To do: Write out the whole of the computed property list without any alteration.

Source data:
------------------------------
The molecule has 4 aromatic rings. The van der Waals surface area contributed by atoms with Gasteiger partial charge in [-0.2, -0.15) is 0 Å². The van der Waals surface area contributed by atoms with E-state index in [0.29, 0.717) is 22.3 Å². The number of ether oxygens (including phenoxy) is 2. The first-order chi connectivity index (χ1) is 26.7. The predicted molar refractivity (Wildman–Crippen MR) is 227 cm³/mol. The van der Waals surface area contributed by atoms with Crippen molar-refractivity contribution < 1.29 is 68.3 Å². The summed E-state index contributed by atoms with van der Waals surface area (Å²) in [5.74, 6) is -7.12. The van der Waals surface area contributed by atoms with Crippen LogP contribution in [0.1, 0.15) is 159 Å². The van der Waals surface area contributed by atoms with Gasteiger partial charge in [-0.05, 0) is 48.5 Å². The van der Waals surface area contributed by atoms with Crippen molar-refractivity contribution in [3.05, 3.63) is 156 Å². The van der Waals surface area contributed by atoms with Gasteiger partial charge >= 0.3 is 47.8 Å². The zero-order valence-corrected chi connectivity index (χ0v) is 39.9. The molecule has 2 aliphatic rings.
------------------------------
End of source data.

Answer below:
The molecule has 4 aromatic rings. The van der Waals surface area contributed by atoms with Gasteiger partial charge in [-0.2, -0.15) is 0 Å². The van der Waals surface area contributed by atoms with E-state index in [0.29, 0.717) is 22.3 Å². The number of ether oxygens (including phenoxy) is 2. The first-order chi connectivity index (χ1) is 26.7. The predicted molar refractivity (Wildman–Crippen MR) is 227 cm³/mol. The van der Waals surface area contributed by atoms with Crippen molar-refractivity contribution < 1.29 is 68.3 Å². The summed E-state index contributed by atoms with van der Waals surface area (Å²) in [5.74, 6) is -7.12. The van der Waals surface area contributed by atoms with Crippen LogP contribution in [0.1, 0.15) is 159 Å². The van der Waals surface area contributed by atoms with Gasteiger partial charge in [-0.05, 0) is 48.5 Å². The van der Waals surface area contributed by atoms with Crippen molar-refractivity contribution in [3.05, 3.63) is 156 Å². The van der Waals surface area contributed by atoms with Gasteiger partial charge >= 0.3 is 47.8 Å². The zero-order valence-corrected chi connectivity index (χ0v) is 39.9. The molecule has 2 aliphatic rings.